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What Happened on June 9?

  • Donald Duck made his big debut. (1934) He debuted in the film The Wise Little Hen, where he and his friend Peter Pig learn the value of work after trying to fake stomach aches and getting caught by Mrs. Hen. Donald Duck is the third most famous cartoon character of all time, following Bugs Bunny at number two and Mickey Mouse at number one.

  • Heidi Fleiss, the famous Hollywood madam was arrested. (1993) Fleiss famously provided high-end prostitutes to Hollywood celebrities and was caught when she sent girls and cocaine to undercover agents posing as clients. She was arrested for pimping, narcotics possession and pandering; and ended up serving three years in prison.

  • The first legal corporation in the Americas, the Harvard Corporation, was established. (1650) The Harvard Corporation is one of Harvard University's governing boards, the other being the Harvard Board of Overseers. The Harvard Corporation's set of laws is included in the Commonwealth of Massachusetts.

  • Alice Huyler Ramsey became the first woman to drive across the United States. (1909) Trekking from Manhattan, New York, to San Francisco, California, the 22-year-old New Jersey mother drove with three of her girlfriends, who didn't know how to drive a car. She made the 3,800-mile (about 6,115-kilometer) journey in a Maxwell automobile. The Maxwell company was the successor to the Chrysler Group.

  • Ken Griffey Jr. hit his 600th home run. (2008) He became one of just six players to do so. Griffey is fifth on list of players with the most career home runs.

  • King Bhumibol Adulyadej takes the throne in Thailand. (1946) As the King of Thailand, he is the longest reigning monarch in Thai history.

  • American composer Cole Porter was born. (1891) Porter was born in Peru, Indiana. Porter's mother faked his birth certificate, claiming he was born in 1893 because she felt the budding 14-year-old musician would be more impressive if he were 12 years old. Porter became one of the most important artists in 20th century American music.

  • Roman Emperor Nero married Claudia Octavia. (53) Claudia was his stepsister. He divorced and banished her in 62 on the grounds of her being infertile. This freed him to marry Poppaea, who was pregnant.

  • Claudia Octavia was executed. (62) Nero's banishment of Octavia was so unpopular that he was forced to allow her to return. He almost remarried her, but had her executed instead — on the same day of the year that he had married her. After the execution, he sent her head to his current wife Poppaea.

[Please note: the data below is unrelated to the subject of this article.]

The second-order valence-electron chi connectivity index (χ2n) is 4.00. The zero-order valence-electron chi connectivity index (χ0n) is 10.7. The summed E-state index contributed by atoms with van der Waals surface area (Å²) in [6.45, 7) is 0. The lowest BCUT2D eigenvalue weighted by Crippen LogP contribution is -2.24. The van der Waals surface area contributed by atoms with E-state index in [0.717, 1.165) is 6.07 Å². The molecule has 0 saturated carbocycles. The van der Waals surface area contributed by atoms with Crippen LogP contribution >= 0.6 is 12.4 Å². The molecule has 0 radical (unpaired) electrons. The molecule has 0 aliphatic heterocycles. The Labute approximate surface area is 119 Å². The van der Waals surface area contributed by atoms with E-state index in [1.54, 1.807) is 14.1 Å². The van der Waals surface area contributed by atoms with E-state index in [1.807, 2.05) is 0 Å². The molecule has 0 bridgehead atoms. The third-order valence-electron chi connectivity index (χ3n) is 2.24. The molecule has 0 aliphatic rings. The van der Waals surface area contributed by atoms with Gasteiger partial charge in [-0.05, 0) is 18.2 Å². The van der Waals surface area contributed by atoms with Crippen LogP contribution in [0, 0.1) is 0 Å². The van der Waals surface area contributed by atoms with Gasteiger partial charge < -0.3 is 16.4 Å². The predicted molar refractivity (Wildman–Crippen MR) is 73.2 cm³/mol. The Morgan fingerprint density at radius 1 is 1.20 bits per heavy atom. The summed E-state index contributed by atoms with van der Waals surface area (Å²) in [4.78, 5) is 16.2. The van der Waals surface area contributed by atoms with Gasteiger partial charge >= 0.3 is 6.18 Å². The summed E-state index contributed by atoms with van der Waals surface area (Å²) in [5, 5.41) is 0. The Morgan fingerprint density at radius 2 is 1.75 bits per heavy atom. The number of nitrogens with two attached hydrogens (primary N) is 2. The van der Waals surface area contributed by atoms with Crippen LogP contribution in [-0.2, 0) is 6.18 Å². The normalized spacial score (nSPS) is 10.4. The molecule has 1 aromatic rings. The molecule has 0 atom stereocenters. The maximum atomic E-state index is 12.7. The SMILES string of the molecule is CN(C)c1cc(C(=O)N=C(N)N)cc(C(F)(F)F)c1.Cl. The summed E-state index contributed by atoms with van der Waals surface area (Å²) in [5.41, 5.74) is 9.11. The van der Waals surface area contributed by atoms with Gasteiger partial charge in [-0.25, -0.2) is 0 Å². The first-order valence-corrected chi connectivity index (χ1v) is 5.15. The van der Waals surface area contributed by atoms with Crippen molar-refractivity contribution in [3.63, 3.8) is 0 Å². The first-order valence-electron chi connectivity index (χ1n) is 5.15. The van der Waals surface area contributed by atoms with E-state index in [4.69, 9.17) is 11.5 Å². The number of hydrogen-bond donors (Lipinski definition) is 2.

• Roman Emperor Nero committed suicide. (68) After the government proclaimed him a public enemy and announced plans to execute him by beating him to death, Nero prepared for suicide. He had his servants dig his grave, and upon hearing the hoof beats of the approaching government horsemen, he stabbed a dagger into his own throat.

  • A day of mourning was declared for the assassination of Senator Robert F. Kennedy. (1968) U.S. President Lyndon B. Johnson made the declaration. Kennedy was shot on June 5 by Sirhan Sirhan, who was immediately arrested sentenced to life in prison.

  • Joseph Welsh gave McCarthy his famous rebuke. (1954) During hearings debating communism's infiltration of the U.S. Army, Welsh said to Senator McCarthy, "You've done enough. Have you no sense of decency, sir, at long last? Have you left no sense of decency?"

  • English author Charles Dickens died. (1870) Many of Dickens works were first published in an episodic fashion in weekly or monthly installments in journals and magazines. Some of his famous novels include Oliver Twist, Great Expectations and A Christmas Carol.

  • The Church of Jesus Christ of Latter-day Saints allowed black members to join. (1978) Ending a 148-year ban on allowing black men to join the Mormon priesthood, church leaders changed the policy.

  • American comedian Richard Pryor narrowly escaped death. (1980) A mixture of free-base cocaine exploded in his home causing near fatal burns and setting him on fire.

  • Queen Elizabeth opened the London Gatwick Airport (LGW). (1958) Gatwick is the second largest international airport today.

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Discuss this Article

Viranty
Post 5

Even though I've always been a big fan of Donald Duck, one thing I really don't like is how for the most part, he's nothing but a plot device in the newer cartoons, used as the butt of everyone's jokes.

For example, has anyone watched a show called House of Mouse? There are several cartoons where Donald has to babysit a turtle named Shelby, who constantly causes trouble for him. However, I think the writers always go in this direction because Donald's bad temper can be a great source for some funny gags.

Chmander
Post 4

Even though I'm quite familiar with comedian Richard Pryor, I'm surprised that I'm not quite familiar with this incident. However, did he smoke cocaine often? If so, I'm not surprised. Back during that time period, it seemed to be a trend, and in this case, it nearly cost him his life.

RoyalSpyder
Post 3

In relation to the eleventh bullet point, does anyone else wonder how different history would be if Senator Robert F. Kennedy wasn't assassinated? Events like these have always intrigued me because they really show us how sometimes, we have no way of knowing what the future holds, and how much a tragedy can alter someone's perspective.

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